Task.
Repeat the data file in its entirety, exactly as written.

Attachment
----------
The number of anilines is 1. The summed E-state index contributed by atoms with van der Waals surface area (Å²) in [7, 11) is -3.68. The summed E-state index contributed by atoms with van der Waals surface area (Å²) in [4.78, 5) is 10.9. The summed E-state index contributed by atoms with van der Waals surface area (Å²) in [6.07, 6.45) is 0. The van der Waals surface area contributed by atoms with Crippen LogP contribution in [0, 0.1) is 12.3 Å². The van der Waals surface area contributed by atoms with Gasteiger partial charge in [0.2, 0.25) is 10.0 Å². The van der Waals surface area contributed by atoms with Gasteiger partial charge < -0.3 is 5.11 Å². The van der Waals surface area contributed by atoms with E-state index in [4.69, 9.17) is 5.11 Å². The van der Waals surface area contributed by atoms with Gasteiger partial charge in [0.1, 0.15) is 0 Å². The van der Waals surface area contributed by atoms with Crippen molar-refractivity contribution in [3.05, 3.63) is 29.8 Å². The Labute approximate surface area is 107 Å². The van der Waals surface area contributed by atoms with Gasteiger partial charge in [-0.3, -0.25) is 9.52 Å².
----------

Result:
The number of anilines is 1. The summed E-state index contributed by atoms with van der Waals surface area (Å²) in [7, 11) is -3.68. The summed E-state index contributed by atoms with van der Waals surface area (Å²) in [4.78, 5) is 10.9. The summed E-state index contributed by atoms with van der Waals surface area (Å²) in [6.07, 6.45) is 0. The van der Waals surface area contributed by atoms with Crippen LogP contribution in [0, 0.1) is 12.3 Å². The van der Waals surface area contributed by atoms with Gasteiger partial charge in [0.2, 0.25) is 10.0 Å². The van der Waals surface area contributed by atoms with Gasteiger partial charge < -0.3 is 5.11 Å². The van der Waals surface area contributed by atoms with E-state index in [4.69, 9.17) is 5.11 Å². The van der Waals surface area contributed by atoms with Gasteiger partial charge in [0.1, 0.15) is 0 Å². The van der Waals surface area contributed by atoms with Crippen molar-refractivity contribution in [3.05, 3.63) is 29.8 Å². The Labute approximate surface area is 107 Å². The van der Waals surface area contributed by atoms with Gasteiger partial charge in [-0.3, -0.25) is 9.52 Å².